Identifying the Glaucoma Stage for Documenting with ICD-10

Identifying the Glaucoma Stage for Documenting with ICD-10

Adjusting to the ICD-10 is a challenge for any medical billing office, but one requirement that optometrists and ophthalmologists is particularly important: a glaucoma diagnosis is not simply a glaucoma diagnosis.

Under the new ICD-10 requirements, glaucoma stage must be documented to code accurately with ICD-10. Under ICD-9 guidelines, a diagnosis of glaucoma often focused on the type of glaucoma (primary open angle, closed angle, congenital, traumatic, etc.), but the ICD-10 guidelines want doctors and their billing staffs to add a bit more information to the diagnosis code.

That is, according to the American Academy of Ophthalmology, the new system requires a seventh digit for glaucoma diagnoses. The final digit focuses on the stage that the glaucoma is in. For example, if the patient is exhibiting mild or early stage glaucoma, the seventh digit for the ICD-10 would be a 1.

Mild or Early Stage Glaucoma

The AAO and American Glaucoma Society defines mild or early stage glaucoma as demonstrating the optic nerve abnormalities associated with glaucoma, but no current impact on the visual field. Only patients without visual abnormalities or with “abnormalities present only on short-wavelength automated perimetry or frequency doubling perimetry” would qualify as having mild or early stage glaucoma.

In this situation, the seventh digit “1” would be paired with the code for the type of glaucoma that the patient is exhibiting. For example, using the AAO’s Glaucoma Quick Reference Guide, a patient with early stage open angle glaucoma with borderline findings and low risk (one or two risk factors) would be coded as H40.011X1 for the right eye and H40.012X1 for the left eye.

The coding pattern follows through with the various stages of glaucoma.

Moderate Stage Glaucoma

If the patient is demonstrating optic nerve abnormalities consistent with glaucoma and glaucomatous visual field abnormalities in one hemifield and not within 5 degrees of fixation, then they are demonstrating what the AAO considers moderate stage glaucoma.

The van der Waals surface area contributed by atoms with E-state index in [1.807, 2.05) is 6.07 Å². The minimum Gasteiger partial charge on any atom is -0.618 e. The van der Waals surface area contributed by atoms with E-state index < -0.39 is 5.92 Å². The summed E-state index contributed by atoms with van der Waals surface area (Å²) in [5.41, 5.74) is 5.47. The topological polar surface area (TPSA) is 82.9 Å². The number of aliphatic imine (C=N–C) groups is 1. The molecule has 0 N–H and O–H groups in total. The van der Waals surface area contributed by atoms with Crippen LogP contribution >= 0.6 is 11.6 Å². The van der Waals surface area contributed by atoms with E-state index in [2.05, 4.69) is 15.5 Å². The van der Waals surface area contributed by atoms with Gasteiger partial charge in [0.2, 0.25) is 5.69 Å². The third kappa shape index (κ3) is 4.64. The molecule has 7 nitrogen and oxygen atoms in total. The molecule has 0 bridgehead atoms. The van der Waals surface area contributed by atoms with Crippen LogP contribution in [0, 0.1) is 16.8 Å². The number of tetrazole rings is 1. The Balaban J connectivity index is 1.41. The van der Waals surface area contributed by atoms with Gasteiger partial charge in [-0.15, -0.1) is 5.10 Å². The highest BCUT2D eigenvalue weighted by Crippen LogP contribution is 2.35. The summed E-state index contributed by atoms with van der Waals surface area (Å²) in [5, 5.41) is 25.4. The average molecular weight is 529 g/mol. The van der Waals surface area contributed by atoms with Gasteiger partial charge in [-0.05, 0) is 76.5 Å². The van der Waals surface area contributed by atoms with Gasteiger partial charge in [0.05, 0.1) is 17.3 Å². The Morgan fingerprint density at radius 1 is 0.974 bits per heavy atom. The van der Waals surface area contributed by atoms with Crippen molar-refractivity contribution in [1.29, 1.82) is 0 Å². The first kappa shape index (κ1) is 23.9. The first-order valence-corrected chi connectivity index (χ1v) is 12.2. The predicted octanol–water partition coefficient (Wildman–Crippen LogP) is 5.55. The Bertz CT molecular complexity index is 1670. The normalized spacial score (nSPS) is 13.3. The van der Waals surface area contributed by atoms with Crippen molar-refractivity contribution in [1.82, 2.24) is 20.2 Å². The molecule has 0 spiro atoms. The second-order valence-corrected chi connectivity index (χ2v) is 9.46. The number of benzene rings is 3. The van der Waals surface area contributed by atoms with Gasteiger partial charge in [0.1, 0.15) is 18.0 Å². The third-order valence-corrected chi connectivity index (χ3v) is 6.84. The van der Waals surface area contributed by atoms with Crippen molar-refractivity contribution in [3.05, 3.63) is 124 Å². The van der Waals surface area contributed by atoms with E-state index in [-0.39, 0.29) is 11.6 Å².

Moderate stage glaucoma is noted with a “2” as the final digit in the diagnosis code. As in the example above, moderate stage open angle glaucoma with borderline findings and low risk the ICD-10 code would be H40.011X2 for the right eye and H40.012X2 for the left eye.

Advanced, Late or Severe Stage

The AAO defines late or severe stage glaucoma as optic nerve abnormalities consistent with glaucoma, glaucomatous visual field abnormalities in both hemifields and/or loss within 5 degrees of fixation in at least one hemifield. This stage uses the marker 3 in the seventh slot as its designation within the diagnosis code. Advanced stage open angle glaucoma with borderline findings would be H40.011X3 and H40.012X3 for the right and left eyes respectively.

There are also ICD-10 codes meant to help with billing when the glaucoma stage cannot be determined or has not been documented.

Indeterminate Stage

For various reasons, there are some cases when the glaucoma stage either has not yet been determined or cannot be determined. For patients who are incapable of completing a visual field test, those who have not yet had time to complete a visual field test or those whose visual field was unreliable, ICD-10 asks that “4” be used as the seventh digit. Using our continuing example, a patient who has not yet completed the visual field, but has open angle glaucoma with borderline findings would be coded H40.011X4 or H40.012X4. If both eyes were impacted, the code would be H40.013X4.

Unspecified Stage

For patients with unspecified stage glaucoma, the seventh digit should be listed as zero, as in H40.011X0. The AAO reminds medical providers that documenting the glaucoma stage in the medical record is important for both billing and monitoring patient treatment and the disease’s progress.

How this differs from ICD-9

According to the AAO, the primary differences between ICD-9 and ICD-10 for glaucoma billing is that some billing codes do not have a laterality digit. In those cases, the seventh digit to designate stage is required. When designating the glaucoma stage, the most advanced eye stage should be used for both eyes. That is, if a patient has moderate stage glaucoma in the right eye and early stage glaucoma in the left, both eyes should be coded as stage 2.

For assistance in converting ICD-9 codes to ICD-10, this site allows you to look up the old diagnosis code and click a link to convert it to ICD-10. For example, if you previously would have coded your patient’s diagnosis as 365.11 (primary open angle glaucoma), the site will tell you that the new option is H40.011X0 for unspecified and so forth. This can be a very helpful site for medical staff members who previously memorized ICD-9 codes.

Which codes require the 7th digit?

The primary three codes which no longer have laterality codes and require a 7th digit are: H40.011, H40.010, and H40.020.  Two codes which you may use frequently that do not require the seventh digit are: H40.89 and H40.9 for other specified glaucoma and unspecified glaucoma respectively.

Advantage Administration, Inc. specializes in helping medical practices reach optimal financial and operational efficiency. A smooth transition to ICD-10 is just one piece of an efficient practice management strategy. Find out more about how our practice assessment can help your office through some of the biggest changes health care has seen in decades.  For more information on ICD-10 implementation and available resources, contact our billing and collections team at Agnite Health LLC at 844.318.2150.

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